Those who follow me on Facebook might have noticed that I briefly went to The Philippines, but never posted anything about it. The reason is that I wanted to upload this diving video, but went from the archipelago to Tibet and then Nepal, both places where you often get horrible internet connections (when you are lucky; usually you get none). The Philippines post went on the back burner, and has been sitting there for many weeks now. So finally, here it is, starting with some diving around Coron, in a strange volcanic lake and in the Ocean, were the US Navy placed some Japanese ships at the bottom of the ocean in September 1944, in order to develop recreational diving in the area, I assume.
I arrived in Cebu straight from Seoul and I was not quite prepared for the assault on my senses. Having spent weeks in crazy but orderly East Asia (Beijing and the Koreas, both North and South), I got an intense and sudden dose of South-East Asia! Heat, humidity, noise, chaotic traffic, omnipresent prostitution in all its forms and everything else that comes with it. The one relaxing factor was communication, since due to its past as an American Commonwealth, English is widely and well spoken in the country.
Rainy weather forced me to spend a fair amount of time inside and I just went with the flow, having gigantic burgers at the Irish Pub attached to my hotel, where ugly, bald, fat and old Westerners were watching sports on TV in the company of bargirls. Since the girls were chatting in English and seemingly having fun, it was a little less depressing than Thailand, where dudes eat with Isan prostitutes who speaks no English and just sit there like decorations.
The capital Manilla is also not the prettiest place in the country. Here is a pretty picture in a park, but I had to look for the shot.
The National Museum does not have a particularly impressive collection, but the building itself is quite something. Formerly housing the Department of Finance, its cavernous halls are a little eery, given that the number of tourists is quite limited.
The main attraction is the treasures of the San Diego, a large Spanish trading galleon sunk in Philippines waters by the Dutch in the 17th Century. The exhibit is important enough that it traveled around the world for a few years. The ceramic and porcelain objects are well preserved, but anything made of metal has mostly rusted away. Nevertheless, surprising discoveries were made, such as the presence of rusted katanas, which suggest the Spanish had hired Japanese mercenaries. Some reasonably well preserved handle guards even made it possible to identify specific family crests.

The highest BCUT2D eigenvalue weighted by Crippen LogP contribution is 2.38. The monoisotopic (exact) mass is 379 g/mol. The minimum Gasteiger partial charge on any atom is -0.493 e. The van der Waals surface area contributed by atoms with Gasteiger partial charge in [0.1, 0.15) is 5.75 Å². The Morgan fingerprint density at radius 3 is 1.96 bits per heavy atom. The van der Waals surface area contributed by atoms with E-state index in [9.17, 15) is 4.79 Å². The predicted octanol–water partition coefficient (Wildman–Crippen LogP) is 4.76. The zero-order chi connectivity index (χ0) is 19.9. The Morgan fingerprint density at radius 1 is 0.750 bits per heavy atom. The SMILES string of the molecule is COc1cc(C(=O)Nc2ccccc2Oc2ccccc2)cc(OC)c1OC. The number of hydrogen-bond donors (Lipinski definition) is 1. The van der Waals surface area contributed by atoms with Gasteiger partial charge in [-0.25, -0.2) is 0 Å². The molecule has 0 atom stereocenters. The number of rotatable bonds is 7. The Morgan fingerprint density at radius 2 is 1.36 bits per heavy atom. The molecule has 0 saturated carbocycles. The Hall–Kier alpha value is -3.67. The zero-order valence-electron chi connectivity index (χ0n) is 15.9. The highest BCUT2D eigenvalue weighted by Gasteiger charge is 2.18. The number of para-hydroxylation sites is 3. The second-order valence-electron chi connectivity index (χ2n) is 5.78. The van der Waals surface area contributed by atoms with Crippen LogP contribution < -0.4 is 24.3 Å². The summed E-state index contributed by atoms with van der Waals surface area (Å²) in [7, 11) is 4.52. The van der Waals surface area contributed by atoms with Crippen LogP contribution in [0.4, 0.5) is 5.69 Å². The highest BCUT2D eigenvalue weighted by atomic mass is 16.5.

This picture of a 40 year old woman from the Mandaya Highlands shows the local population’s spectacular mastery of the art of embroidery, as well as their not so spectacular accomplishments in the field of dentistry.
My final stop was the island of Coron, where I shot the video at the top of this post. Christina, from Germany, was diving with me, and we had diner later that day in some local restaurant. Shahar, from Israel, had been travelling somewhere on a day tour with a bunch of Filipino tourists, and took us to where they were having a little karaoke party. We considered ordering drinks from the bar but, looking at the menu, thought it might be funnier to order the most expensive thing on offer. So, for the equivalent of $11.50, the cost of a double rum and coke in Canada, we got two bottles of Coke and the entire bottle of rum!
Thus, at some point, karaoke became unavoidable.
Finally, some random things from my little interlude in the Philippines (which incidentally was well timed, missing the terrible and deadly typhoon by only a week).
I have a theory to gauge the status of employment rights in general and women’s rights in particular, before even setting foot in a country. If ALL the flight attendants are young and hot, neither are probably very advanced. In the case of Cebu Pacific, the job offer was quite clear: 26 year olds with non catchy smiles need not apply.
If this is like Vietnam, the problem is that the network was developed without a real plan. When electricity goes down in a building, identifying the problem is too long and too complicated, so they just run another cable.
People of a certain age will recognize this famous car. I would tell you its name, but of course I am FAR to young to recognize it. Why did I photograph it and how do I know it’s famous then? There is a very simple and completely logical explanation to this, but unfortunately, there is a big break dancing competition about to start, and I have to go get changed for my performance. Later!